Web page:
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One person develops breast cancer every 37 minutes: Regular mammography for health

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  • Modify Date:Modify Date:2021/11/26
  • Publish Date:Publish Date:2021/03/05

On Women’s Day on March 8, the Health Promotion Administration reminds that the prevention of female cancers should start from being alert every day and urges people to remind their eligible female relatives and friends to undergo mammography and pap smear screening regularly. According to the annual report of the Health Promotion Administration, 14,217 women were newly diagnosed with breast cancer in 2018; in other words, every 37 minutes, a woman was diagnosed with breast cancer. Therefore, the incidence of breast cancer was the highest among all female cancers. One of 12 women develops breast cancer in her lifetime.

The Health Promotion Administration subsidizes  women who are 45–70 years old, and those 40–45 years old with a family history of breast cancer (i.e., their grandmothers, mothers, daughters, or sisters had or have breast cancer), to undergo mammography once every 2 years, with an aim to detect, and thus treat, the disease early. Women intending to undergo mammography should bring their National Health Insurance cards to a mammography medical institution that passed the Health Promotion Administration’s review to undergo the examination or can contact local health bureaus (offices) or health service centers. More than 80% of breast cancer cases diagnosed through mammography are at the early stage of the disease.

Reasons Women do not undergo mammography include lack of need, avoidance of pain, and perceived unimportance.

According to the National Health Interview Survey, the main reason that women do not undergo mammography is that they consider themselves healthy and think it unnecessary to undergo examination (47.9%); the other two common reasons are being too busy (26.0%) and wanting to avoid pain (14.4%). Furthermore, some women refuse it because they are afraid of discovering the disease.  

Ms. Mu, aged 50, is a busy jobholder. She considered herself healthy and did not undergo mammography. Sometime last year, she went shopping and was encouraged by a service staff member at a community service station to undergo mammography. She did it for the first time; the results indicated that she had first-stage breast cancer. At first, Ms. Wu could not accept the fact; fortunately, medical team members and her husband and children continued to care for and support her, and she gradually had the courage to confront the disease and actively seek treatment. She adopted a healthy lifestyle, recovered favorably after surgery, and ended up looking healthier than before.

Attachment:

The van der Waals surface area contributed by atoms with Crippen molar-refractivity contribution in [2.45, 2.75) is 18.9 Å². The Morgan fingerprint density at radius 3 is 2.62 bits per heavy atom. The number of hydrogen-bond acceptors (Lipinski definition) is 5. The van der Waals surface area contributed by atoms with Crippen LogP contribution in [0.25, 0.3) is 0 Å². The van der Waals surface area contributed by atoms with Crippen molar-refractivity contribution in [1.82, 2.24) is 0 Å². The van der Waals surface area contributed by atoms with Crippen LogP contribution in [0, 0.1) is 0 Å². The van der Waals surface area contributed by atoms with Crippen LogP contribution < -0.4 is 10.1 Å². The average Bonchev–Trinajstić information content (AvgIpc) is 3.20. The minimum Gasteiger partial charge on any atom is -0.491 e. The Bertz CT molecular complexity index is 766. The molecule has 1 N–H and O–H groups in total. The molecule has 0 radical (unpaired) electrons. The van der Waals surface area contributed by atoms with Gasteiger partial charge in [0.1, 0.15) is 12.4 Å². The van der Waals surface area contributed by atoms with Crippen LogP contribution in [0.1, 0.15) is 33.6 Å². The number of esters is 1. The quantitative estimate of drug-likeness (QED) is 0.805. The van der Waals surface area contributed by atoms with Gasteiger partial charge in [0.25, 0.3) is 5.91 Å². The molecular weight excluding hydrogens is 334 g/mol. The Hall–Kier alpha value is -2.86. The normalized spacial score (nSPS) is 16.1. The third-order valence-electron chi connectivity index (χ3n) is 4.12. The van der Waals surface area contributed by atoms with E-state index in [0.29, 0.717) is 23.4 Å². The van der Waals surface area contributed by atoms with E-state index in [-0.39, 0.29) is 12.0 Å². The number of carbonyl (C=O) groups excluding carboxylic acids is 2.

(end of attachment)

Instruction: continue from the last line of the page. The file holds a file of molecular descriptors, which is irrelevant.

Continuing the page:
To effectively maintain breast health, the Health Promotion Administration urges that women should actively develop a healthy lifestyle, regularly undergo mammography, and seek treatment soon after breast cancer is detected, and not worry about the disease.

A healthy lifestyle is key to preventing breast cancer.

Risk factors for breast cancer include early menstruation, late menopause, having never given birth, giving birth to the first child after 30 years of age, having never breastfed, having had breast cancer in the past, having a family member with breast cancer, and having ovarian cancer or endometrial cancer. Lifestyle-related risk factors include smoking, drinking, unhealthy diet, and lack of exercise, which can be avoided through lifestyle changes. The American Institute for Cancer Research indicated that 38% of breast cancer cases can be prevented. Therefore, women should pay attention to whether they have any of the aforementioned risks for breast cancer. In addition, they should develop a healthy lifestyle at a young age, starting from a healthy diet and regular exercise; they should also find ways to regularly unwind and relieve stress.

Regular check

Since 2010, the Health Promotion Administration has provided mammography services. Approximately 860,000 women undergo mammography annually, and more than 4,000 of them are diagnosed with breast cancer. More than 80% of the confirmed cases are at an early stage. Thus, women should make good use of these resources and undergo a check once every 2 years if they are eligible.

Early detection leads to early treatment, and breast cancer is not incurable.

The 2018 annual report of cancer records revealed that the 5-year relative survival rate for breast cancer was 88% and that for breast cancer at an early stage was more than 90%. Therefore, through screening, early detection, proper follow-up, and timely and adequate medical treatment, the survival rate for breast cancer can be improved. If mammography examination results are positive, do not panic; the Health Promotion Administration has commissioned 76 Medical Centers for Breast Cancer Confirmation and Diagnosis and 75 Hospitals for Breast Cancer Confirmation,  Diagnosis, and Treatment, where people can visit for double checks . When diagnosed of cancer, women should seek professional medical diagnosis and treatment as soon as possible.

Following breast cancer treatment, a relapse can occur. However, by going for regular follow-ups, complying with medical advice, and understanding one’s own physical condition, early detection can lead to early treatment.

Remember, breast cancer is not incurable. Maintaining a healthy lifestyle and minimizing stress are crucial for health maintenance.